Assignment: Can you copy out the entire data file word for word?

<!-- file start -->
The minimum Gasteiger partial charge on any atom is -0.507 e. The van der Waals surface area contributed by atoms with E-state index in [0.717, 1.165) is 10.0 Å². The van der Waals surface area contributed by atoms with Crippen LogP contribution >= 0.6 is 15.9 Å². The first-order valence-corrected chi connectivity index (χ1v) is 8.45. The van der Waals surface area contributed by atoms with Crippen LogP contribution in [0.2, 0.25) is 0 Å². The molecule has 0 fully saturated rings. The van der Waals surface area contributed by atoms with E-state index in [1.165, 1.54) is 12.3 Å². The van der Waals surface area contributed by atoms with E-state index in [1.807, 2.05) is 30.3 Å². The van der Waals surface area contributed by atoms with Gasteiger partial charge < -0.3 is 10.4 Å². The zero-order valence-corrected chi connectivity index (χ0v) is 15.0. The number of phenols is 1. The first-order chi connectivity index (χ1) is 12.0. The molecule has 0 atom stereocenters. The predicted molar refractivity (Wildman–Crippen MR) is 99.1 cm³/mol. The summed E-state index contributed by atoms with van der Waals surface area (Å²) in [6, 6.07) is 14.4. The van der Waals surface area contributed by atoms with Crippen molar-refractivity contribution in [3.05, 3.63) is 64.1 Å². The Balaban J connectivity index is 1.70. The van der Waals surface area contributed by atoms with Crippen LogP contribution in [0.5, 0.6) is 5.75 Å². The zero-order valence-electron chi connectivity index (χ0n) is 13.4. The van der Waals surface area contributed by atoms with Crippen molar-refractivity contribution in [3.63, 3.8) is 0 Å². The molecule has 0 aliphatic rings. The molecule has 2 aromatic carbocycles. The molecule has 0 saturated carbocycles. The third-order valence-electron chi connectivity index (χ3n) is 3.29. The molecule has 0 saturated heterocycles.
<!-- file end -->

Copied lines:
The minimum Gasteiger partial charge on any atom is -0.507 e. The van der Waals surface area contributed by atoms with E-state index in [0.717, 1.165) is 10.0 Å². The van der Waals surface area contributed by atoms with Crippen LogP contribution >= 0.6 is 15.9 Å². The first-order valence-corrected chi connectivity index (χ1v) is 8.45. The van der Waals surface area contributed by atoms with Crippen LogP contribution in [0.2, 0.25) is 0 Å². The molecule has 0 fully saturated rings. The van der Waals surface area contributed by atoms with E-state index in [1.165, 1.54) is 12.3 Å². The van der Waals surface area contributed by atoms with E-state index in [1.807, 2.05) is 30.3 Å². The van der Waals surface area contributed by atoms with Gasteiger partial charge < -0.3 is 10.4 Å². The zero-order valence-corrected chi connectivity index (χ0v) is 15.0. The number of phenols is 1. The first-order chi connectivity index (χ1) is 12.0. The molecule has 0 atom stereocenters. The predicted molar refractivity (Wildman–Crippen MR) is 99.1 cm³/mol. The summed E-state index contributed by atoms with van der Waals surface area (Å²) in [6, 6.07) is 14.4. The van der Waals surface area contributed by atoms with Crippen molar-refractivity contribution in [3.05, 3.63) is 64.1 Å². The Balaban J connectivity index is 1.70. The van der Waals surface area contributed by atoms with Crippen LogP contribution in [0.5, 0.6) is 5.75 Å². The zero-order valence-electron chi connectivity index (χ0n) is 13.4. The van der Waals surface area contributed by atoms with Crippen molar-refractivity contribution in [3.63, 3.8) is 0 Å². The molecule has 0 aliphatic rings. The molecule has 2 aromatic carbocycles. The molecule has 0 saturated carbocycles. The third-order valence-electron chi connectivity index (χ3n) is 3.29. The molecule has 0 saturated heterocycles.